Sunday 30 January 2022

Movie Review: Sweet Home Alabama (2002)

A romantic comedy, Sweet Home Alabama celebrates cultural differences but never overcomes a distinctly unlikeable protagonist.

In New York City, Melanie Carmichael (Reese Witherspoon) is carving a name for herself as a fashion designer, and after a successful show is designated the next big industry talent. Her love life is also thriving and she accepts a marriage proposal from Andrew Hennings (Patrick Dempsey), a most eligible bachelor, successful businessman, and the son of New York's Mayor Kate Hennings (Candice Bergen). Andrew ignores his mother's politically driven concerns about Melanie's southern roots.

In the meantime Melanie rushes back to her humble small Alabama hometown to look after unfinished business. She is technically still married to Jake Perry (Josh Lucas), her soulmate since childhood before she abandoned him and ran off to the big city seven years ago. Now Jake still refuses to sign the divorce papers, forcing Melanie to prolong her stay. She reconnects with her parents Earl and Pearl (Fred Ward and Mary Kay Place) and confronts her questionable past actions. But her life becomes even more complicated when first the media then Andrew chase her to Alabama.

Despite a valiant effort by Reese Witherspoon, Sweet Home Alabama crashes against a fairly despicable central character. Melanie abandons her husband, adopts a fake identity to cover up her actual hometown, accepts a marriage proposal while still married, and once back among her childhood friends, proceeds to degrade them. And when Jake does sign the divorce papers, she still fumbles the transaction and humiliates others.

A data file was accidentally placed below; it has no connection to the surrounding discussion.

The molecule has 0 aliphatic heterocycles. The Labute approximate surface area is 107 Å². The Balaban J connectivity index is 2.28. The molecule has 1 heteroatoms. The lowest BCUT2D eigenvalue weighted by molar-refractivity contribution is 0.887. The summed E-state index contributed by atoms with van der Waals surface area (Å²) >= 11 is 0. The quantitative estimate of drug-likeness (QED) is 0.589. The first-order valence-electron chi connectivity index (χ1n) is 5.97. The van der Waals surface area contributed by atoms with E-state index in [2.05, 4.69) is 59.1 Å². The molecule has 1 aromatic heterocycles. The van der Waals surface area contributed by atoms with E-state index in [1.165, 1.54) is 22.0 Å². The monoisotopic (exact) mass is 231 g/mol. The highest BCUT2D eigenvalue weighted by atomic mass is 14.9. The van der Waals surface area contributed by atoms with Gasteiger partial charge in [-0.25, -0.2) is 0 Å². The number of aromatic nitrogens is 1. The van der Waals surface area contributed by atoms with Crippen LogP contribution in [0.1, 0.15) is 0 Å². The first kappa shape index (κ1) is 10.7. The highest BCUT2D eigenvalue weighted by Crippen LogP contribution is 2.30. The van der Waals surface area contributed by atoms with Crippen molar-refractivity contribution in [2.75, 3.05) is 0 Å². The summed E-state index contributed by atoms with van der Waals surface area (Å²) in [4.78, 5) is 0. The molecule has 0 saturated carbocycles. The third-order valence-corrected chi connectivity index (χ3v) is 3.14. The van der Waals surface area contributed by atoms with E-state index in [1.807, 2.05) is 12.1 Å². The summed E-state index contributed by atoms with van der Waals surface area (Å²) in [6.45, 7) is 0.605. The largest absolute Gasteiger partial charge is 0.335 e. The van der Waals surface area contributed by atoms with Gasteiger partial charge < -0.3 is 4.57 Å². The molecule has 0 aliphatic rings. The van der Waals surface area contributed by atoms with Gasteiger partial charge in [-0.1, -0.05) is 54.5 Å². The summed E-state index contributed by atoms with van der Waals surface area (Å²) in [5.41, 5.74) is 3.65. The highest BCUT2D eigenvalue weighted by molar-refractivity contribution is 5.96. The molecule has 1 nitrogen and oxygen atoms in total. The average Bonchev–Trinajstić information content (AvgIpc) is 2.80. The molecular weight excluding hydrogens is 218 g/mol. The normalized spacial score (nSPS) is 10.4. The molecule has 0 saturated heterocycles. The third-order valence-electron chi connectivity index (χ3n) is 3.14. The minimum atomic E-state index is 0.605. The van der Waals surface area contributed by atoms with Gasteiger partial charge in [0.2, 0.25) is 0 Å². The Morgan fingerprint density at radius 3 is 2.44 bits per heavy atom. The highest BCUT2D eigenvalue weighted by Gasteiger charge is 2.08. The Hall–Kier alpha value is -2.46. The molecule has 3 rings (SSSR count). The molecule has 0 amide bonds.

Director Andy Tennant and writer C. Jay Cox are either hoping no one notices, or else believe Melanie's actions are somehow justified and she can undergo a miraculous transformation to a good person worth caring about. It's a nice try, but Andrew and Jake as the two men in her life should both aim higher, and Melanie most deserves to be on her own, at least for a while.

This being a romantic comedy, the outcome is predetermined from the opening scene of Melanie and Jake as children witnessing lightning striking twice on the same spot of beach. To consume 109 minutes and actually arrive at the required ending, Tennant does manage to salute southern culture with a combination of affection and satire, although the frequently expressed local views on the Civil War fall somewhere between insensitive and crass.

Whenever a boost is needed on the soundtrack, Lynyrd Skynyrd's title song is cranked up at whatever event the characters happen to be attending. The movie rolls into a distasteful mess, but at least one song rocks.

All Ace Black Movie Blog reviews are here.

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